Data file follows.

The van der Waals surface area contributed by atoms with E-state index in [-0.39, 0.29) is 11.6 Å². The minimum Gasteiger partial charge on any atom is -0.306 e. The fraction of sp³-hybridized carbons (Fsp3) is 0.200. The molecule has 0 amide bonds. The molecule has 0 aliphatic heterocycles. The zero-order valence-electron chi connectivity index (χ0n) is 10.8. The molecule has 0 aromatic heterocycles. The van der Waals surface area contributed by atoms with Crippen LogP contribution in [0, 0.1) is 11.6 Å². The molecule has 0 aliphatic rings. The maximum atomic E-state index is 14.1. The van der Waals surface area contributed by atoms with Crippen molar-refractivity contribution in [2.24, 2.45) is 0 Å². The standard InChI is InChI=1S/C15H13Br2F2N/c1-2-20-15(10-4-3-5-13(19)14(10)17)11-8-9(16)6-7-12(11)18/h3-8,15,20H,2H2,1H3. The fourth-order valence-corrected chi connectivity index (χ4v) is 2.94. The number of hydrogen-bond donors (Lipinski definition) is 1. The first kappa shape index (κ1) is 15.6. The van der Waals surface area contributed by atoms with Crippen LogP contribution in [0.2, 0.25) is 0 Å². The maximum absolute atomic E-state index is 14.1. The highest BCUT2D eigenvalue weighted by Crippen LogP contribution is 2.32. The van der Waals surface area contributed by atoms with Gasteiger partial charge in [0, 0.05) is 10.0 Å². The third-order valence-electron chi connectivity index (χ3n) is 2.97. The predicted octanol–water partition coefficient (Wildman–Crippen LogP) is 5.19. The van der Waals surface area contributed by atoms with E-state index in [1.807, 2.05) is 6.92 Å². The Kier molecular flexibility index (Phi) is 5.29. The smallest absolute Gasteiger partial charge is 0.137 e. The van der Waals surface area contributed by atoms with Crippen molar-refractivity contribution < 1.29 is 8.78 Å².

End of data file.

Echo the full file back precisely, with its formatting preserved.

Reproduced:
The van der Waals surface area contributed by atoms with E-state index in [-0.39, 0.29) is 11.6 Å². The minimum Gasteiger partial charge on any atom is -0.306 e. The fraction of sp³-hybridized carbons (Fsp3) is 0.200. The molecule has 0 amide bonds. The molecule has 0 aliphatic heterocycles. The zero-order valence-electron chi connectivity index (χ0n) is 10.8. The molecule has 0 aromatic heterocycles. The van der Waals surface area contributed by atoms with Crippen LogP contribution in [0, 0.1) is 11.6 Å². The molecule has 0 aliphatic rings. The maximum atomic E-state index is 14.1. The van der Waals surface area contributed by atoms with Crippen molar-refractivity contribution in [2.24, 2.45) is 0 Å². The standard InChI is InChI=1S/C15H13Br2F2N/c1-2-20-15(10-4-3-5-13(19)14(10)17)11-8-9(16)6-7-12(11)18/h3-8,15,20H,2H2,1H3. The fourth-order valence-corrected chi connectivity index (χ4v) is 2.94. The number of hydrogen-bond donors (Lipinski definition) is 1. The first kappa shape index (κ1) is 15.6. The van der Waals surface area contributed by atoms with Crippen LogP contribution in [0.2, 0.25) is 0 Å². The maximum absolute atomic E-state index is 14.1. The highest BCUT2D eigenvalue weighted by Crippen LogP contribution is 2.32. The van der Waals surface area contributed by atoms with Gasteiger partial charge in [0, 0.05) is 10.0 Å². The third-order valence-electron chi connectivity index (χ3n) is 2.97. The predicted octanol–water partition coefficient (Wildman–Crippen LogP) is 5.19. The van der Waals surface area contributed by atoms with E-state index in [1.807, 2.05) is 6.92 Å². The Kier molecular flexibility index (Phi) is 5.29. The smallest absolute Gasteiger partial charge is 0.137 e. The van der Waals surface area contributed by atoms with Crippen molar-refractivity contribution < 1.29 is 8.78 Å².